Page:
In the fourth chapter of Luke we read: "And Simon's wife's mother was taken with a great fever; and they besought him for her. And he stood over her, and rebuked the fever; and it left her: and immediately she arose and ministered unto them." Immediately! That word arrests the attention at once. There was no waiting to be quite sure whether any of the symptoms of the disease remained. Instead, "she arose and ministered unto them." When once the Christ, Truth, has been perceived, the general feeling is that of wanting to help others. Ministering love does not always mean a practitioner's office, or being a Reader in the church. It may be that the home, at present, is the sphere where the ministry will be of the greatest use, or perhaps the workshop; one's ministry may be the conscientious driving of a railway train, or work in an office, even though one may appear for a time to make no headway.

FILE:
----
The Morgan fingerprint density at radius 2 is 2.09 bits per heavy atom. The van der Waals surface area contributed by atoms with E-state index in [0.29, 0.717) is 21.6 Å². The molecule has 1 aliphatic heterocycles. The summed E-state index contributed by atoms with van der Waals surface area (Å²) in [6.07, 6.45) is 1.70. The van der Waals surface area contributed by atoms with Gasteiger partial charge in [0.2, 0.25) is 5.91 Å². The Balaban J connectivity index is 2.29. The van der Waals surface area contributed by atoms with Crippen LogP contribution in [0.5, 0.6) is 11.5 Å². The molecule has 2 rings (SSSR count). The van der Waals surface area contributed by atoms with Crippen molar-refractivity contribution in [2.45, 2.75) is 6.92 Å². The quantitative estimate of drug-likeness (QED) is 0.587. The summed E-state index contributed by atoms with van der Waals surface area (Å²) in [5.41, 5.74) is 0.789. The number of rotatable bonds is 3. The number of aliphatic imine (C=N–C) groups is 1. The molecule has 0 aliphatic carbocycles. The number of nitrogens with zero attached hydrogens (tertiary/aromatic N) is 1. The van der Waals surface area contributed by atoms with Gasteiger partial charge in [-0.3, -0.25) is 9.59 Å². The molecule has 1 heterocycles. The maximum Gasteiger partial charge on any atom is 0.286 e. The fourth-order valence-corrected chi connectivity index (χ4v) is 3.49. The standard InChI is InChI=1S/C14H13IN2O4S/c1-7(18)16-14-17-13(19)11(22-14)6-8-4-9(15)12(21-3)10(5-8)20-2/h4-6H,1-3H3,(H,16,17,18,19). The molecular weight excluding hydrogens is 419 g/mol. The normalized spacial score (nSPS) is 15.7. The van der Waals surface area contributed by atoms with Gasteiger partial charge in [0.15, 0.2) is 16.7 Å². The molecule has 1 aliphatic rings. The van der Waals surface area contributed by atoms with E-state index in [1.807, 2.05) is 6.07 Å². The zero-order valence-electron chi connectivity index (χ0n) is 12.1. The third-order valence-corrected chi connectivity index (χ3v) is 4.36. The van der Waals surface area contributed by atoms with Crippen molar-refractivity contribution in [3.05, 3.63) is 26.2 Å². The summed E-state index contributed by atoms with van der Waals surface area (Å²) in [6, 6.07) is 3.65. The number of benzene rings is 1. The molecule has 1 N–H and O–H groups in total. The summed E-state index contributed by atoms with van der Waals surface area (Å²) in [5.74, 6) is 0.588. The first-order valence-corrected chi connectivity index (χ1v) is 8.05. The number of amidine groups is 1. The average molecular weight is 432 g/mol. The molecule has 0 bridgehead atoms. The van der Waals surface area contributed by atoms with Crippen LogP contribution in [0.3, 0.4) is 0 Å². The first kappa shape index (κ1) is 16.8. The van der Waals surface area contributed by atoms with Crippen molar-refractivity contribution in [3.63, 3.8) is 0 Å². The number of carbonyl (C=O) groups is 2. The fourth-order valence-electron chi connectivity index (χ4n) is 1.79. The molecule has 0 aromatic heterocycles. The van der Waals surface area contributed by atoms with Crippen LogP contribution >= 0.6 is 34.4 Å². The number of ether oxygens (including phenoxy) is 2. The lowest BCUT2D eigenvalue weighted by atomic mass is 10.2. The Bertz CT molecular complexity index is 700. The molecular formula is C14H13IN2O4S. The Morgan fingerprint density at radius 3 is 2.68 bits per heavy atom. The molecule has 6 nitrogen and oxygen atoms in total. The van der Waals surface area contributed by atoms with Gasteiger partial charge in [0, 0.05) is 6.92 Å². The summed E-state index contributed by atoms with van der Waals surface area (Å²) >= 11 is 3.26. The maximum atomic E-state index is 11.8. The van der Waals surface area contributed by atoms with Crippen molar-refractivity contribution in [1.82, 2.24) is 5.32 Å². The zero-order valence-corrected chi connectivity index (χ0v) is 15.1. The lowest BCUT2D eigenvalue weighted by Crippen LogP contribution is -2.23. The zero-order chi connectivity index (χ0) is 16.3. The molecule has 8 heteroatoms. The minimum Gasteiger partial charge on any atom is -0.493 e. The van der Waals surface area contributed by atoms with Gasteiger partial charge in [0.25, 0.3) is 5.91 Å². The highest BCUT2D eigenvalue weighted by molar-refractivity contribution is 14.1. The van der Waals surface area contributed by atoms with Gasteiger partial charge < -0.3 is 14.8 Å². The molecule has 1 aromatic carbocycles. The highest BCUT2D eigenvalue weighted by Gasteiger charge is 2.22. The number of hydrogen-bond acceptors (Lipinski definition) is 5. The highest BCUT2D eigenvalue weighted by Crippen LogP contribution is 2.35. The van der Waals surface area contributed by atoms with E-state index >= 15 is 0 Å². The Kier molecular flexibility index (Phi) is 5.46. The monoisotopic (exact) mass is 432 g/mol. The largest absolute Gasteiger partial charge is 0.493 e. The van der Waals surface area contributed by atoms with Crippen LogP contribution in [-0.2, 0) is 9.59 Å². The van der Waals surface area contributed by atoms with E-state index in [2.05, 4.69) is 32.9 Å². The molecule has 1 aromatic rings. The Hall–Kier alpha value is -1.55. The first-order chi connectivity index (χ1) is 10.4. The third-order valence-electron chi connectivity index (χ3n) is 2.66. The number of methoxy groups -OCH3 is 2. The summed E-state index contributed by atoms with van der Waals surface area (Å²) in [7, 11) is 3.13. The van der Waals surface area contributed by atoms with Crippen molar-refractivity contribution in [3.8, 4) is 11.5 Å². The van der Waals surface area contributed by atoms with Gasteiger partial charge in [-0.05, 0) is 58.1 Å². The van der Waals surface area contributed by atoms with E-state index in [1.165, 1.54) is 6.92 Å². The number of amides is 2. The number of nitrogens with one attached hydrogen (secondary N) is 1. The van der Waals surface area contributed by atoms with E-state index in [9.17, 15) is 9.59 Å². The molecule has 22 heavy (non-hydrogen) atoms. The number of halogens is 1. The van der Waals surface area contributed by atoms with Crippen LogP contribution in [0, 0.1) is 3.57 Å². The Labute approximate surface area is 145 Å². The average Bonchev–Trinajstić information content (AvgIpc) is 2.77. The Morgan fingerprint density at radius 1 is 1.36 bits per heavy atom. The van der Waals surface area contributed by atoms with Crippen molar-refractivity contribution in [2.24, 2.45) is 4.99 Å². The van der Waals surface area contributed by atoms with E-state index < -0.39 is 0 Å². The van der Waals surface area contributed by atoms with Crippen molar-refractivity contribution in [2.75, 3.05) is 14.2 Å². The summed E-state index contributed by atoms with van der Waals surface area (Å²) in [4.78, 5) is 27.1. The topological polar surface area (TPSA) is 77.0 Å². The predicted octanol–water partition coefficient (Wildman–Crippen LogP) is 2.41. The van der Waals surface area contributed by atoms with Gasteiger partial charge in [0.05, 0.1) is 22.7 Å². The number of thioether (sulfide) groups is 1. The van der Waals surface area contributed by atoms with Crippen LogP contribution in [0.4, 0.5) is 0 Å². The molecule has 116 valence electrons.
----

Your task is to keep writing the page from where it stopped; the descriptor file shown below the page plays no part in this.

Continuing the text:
Each one is holding the power of ministry, now, at this moment, in his hands. We do not read that Peter's wife's mother made her friends wait on themselves while she went to the synagogue to offer praise, or even to her room where she might give thanks. She offered praise through her quiet courtesy. Choosing the more practical way, "she arose and ministered unto them," but who shall say what songs of gratitude filled her heart as she lovingly performed the little tasks that the moment required of her. This does not mean that if an enlarged field for labor presents itself we should hesitate and not be ready and willing to help gather in the harvest, for truly "the labourers are few;" but let us not overlook the seemingly small things, and let us remember the wise advice, "Whatsoever thy hand findeth to do, do it with thy might," through the mighty energy of divine Love.

Love Is Power
February 5, 1921

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